There's nothing like a sporty 2-door wagon.
The term shooting brake goes back to the 1890s and originally described a horse-drawn wagon used to transport shooting parties complete with gamekeepers, beaters, dogs, guns, and any game they shot. History is vague in the evolution, but a brake was originally the term for a carriage used to train horses for draft work, and also a carriage used to break in young horses. Before the terms estate car or station wagon became the common parlance, the term shooting brake was also used for those body designs. In France, station wagons are called break de chasse, which translates as hunting break.
Motorized shooting brakes for sportsmen to use for sporting purposes started to die out in the late 1940s as they were increasingly being used for moving guests and luggage to and from, and around estates, and the term estate car started to be used commonly. The 1960s and 1970s saw the rise of the two-door shooting brake versions of sports cars we’re now familiar with but died away in the 1990s before a resurgence in the 2000s, most notably in 2004 with the Chevrolet Nomad. There’s no commonly accepted definition for a shooting brake now but, generally, it’s accepted to be a sporty two-door wagon.
Calloway has been doing amazing stuff with the Corvette for decades, and not much is going to get car nerds more excited than a shooting brake version of the Corvette. Calloway has done a simple but effective job in making it a bolt-on package for the C7 Corvette as well. The hatch assembly and its associated parts are a direct replacement for a stock Corvette's rear hatch and you instantly have more storage space for those weekend getaways. While you’re there, you can also add one of Calloway’s performance packages and crank the engine up to either 627 or 757 horsepower.
While Reliant’s most famous vehicle is the 3-wheeled Robin, Reliant built some great sporty cars back in the day. The Scimitar GTE was based on their coupe of the same name built from 1968 to 1975. It was essentially a sporty two door with room for the kids if need be and some luggage for the weekend.
The shooting brake version of the Virage was built for just a couple of years in the early 1990s by Aston Martin’s in-house Works Service. It was ridiculously expensive and traded off a lot of performance for more room and different styling. Very few were built and despite not having the performance expected, it’ll be remembered for a long time for its looks alone. More recently, Italian design house Zigato produced a one-off and called it a shooting brake, but it looks nowhere near as practical as the original.
Corrozzeria Touring Legera were the coachbuilders responsible for bringing this beauty to the 1966 Turin Auto Show. Not only is it one sleek piece of bodywork, but has the Lamborghini aluminum V12 engine matched to a 5-speed manual transmission. Only one was ever made, which as a shame because it’s beautiful, fast, and practical.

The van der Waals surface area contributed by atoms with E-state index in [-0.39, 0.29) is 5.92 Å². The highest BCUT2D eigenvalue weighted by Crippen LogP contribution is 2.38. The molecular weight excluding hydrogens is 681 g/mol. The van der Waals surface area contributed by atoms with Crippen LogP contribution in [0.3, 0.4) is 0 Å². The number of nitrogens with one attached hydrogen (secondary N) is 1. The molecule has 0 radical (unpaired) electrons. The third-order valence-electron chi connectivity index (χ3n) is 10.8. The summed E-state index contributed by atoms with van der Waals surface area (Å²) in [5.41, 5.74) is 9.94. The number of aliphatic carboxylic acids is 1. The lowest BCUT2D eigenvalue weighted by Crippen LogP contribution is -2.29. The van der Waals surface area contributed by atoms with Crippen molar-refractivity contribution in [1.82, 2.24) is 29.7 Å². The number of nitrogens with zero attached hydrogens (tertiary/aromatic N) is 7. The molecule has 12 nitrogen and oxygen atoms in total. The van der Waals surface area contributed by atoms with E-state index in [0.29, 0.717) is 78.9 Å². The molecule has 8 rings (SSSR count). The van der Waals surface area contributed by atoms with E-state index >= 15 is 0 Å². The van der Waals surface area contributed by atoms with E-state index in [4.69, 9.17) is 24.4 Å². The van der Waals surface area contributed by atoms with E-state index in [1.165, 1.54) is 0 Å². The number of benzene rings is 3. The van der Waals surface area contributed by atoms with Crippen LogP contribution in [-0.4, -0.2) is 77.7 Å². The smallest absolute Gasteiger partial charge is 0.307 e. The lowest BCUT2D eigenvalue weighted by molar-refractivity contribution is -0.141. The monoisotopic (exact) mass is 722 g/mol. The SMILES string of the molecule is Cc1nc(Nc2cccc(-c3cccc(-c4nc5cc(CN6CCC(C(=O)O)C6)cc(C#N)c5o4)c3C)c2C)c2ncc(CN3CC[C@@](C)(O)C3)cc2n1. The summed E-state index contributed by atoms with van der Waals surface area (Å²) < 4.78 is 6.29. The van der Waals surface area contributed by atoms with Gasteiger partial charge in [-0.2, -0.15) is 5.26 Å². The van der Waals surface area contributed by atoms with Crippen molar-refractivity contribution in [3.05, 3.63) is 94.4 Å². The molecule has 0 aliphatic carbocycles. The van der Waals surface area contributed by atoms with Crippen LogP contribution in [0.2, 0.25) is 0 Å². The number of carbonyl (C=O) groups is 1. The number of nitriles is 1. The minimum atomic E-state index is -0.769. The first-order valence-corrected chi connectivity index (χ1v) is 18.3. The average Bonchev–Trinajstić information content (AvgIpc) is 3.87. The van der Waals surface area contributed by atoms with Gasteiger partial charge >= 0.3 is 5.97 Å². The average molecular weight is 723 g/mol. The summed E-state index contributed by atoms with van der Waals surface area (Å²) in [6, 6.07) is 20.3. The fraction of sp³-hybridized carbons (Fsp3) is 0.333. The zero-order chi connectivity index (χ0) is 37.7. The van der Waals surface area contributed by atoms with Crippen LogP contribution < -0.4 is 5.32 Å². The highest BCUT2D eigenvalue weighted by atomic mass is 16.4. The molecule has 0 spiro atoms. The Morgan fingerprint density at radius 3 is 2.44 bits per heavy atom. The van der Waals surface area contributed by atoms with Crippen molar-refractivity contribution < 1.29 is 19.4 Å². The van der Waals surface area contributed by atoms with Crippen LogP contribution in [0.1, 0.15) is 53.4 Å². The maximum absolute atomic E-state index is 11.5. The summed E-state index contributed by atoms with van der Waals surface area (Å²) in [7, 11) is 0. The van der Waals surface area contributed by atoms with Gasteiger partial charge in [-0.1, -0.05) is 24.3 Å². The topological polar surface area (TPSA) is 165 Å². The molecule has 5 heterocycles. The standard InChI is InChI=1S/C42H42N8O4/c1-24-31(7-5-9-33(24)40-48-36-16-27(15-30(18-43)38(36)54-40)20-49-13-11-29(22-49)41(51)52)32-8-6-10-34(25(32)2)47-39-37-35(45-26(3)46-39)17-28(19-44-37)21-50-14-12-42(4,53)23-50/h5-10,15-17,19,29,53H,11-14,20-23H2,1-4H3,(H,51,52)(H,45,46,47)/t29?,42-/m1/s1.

There are a couple of classic coach-built Ferrari shooting brakes, and most should be forgotten, but the 365 GTB/4 Daytona is the one that sticks most in our minds for being striking, ridiculous, and an absolute rocket. It was built for a real-estate tycoon as a one-of-a-kind car to get his ideal balance of utility and near supercar performance. It's reputed to have 353 horsepower and 319 lb-ft of torque under the hood with a top speed of over 170 mph.
The Jensen-Healey was a sports car collaboration between Jensen, famous for the Interceptor, and Donald Healey. The shooting brake was basically the same car with an extended cabin, so performance dropped a little due to the weight gain. It was only built between 1975 and 1976, but there were talks of a new hand-built Jensen GT in 2016. However, sadly, that hasn’t panned out.
In 1975 Lancia unveiled the Beta High Performance Estate based on its Beta Berlina coupe. It's now an incredibly rare car and when they do pop up, they go for outlandish money. Ultimately, the Beta was a disaster due to Fiat's interference, poor build quality, and rust issues. It seriously damaged Lancia's name, but the HPE is a wonderful curiosity of that time for the brand's road cars.
Before Jaguar made convertible versions of its cars, Lynx was a small company that converted them into soft tops. However, when Jaguar did start making soft tops itself, Lynx switched to building these shooting brake versions. The result was a super-sleek, elegant, and spacious car with a V12 under the hood.
Volvo’s first attempt at a sports car didn’t go well and was canceled by the incoming CEO when only 68 had been sold. The P1800 arrived in 1961 with heavy design influences from Ghia and morphed into the 1800s that older Brits may remember Roger Moore driving in the TV show The Saint. It was a mechanically and structurally solid lump of a car yet was still comparable in performance to the Porsche 356B. The 1800 ES shooting brake came in the last years of production and is one of the most successful shooting brakes sold with 8,078 units hitting the road. The 1800 ES also gained the nickname Snow White’s Coffin due to the large curved rear window.
The greatest Ferrari shooting brake, and let’s not pretend it’s a GT, isn’t coach-built. The FF was the successor to the 612 Scaglietti and stole hearts with its achingly good looking bodywork and fearsome naturally aspirated V12 that powers the FF to 60 mph in just 3.7 seconds.
Now rare and expensive, the Z3 M Coupe came into existence due to a BMW engineer named Burkhard Göschel who aimed to improve the Z3 roadster by boosting its structural integrity. When the coupe was shown to meet with the cost-effective demands of BMW’s board of directors, it went into production and immediately garnered a bunch of accolades, including Automobil Magazine’s car of the year for 1999.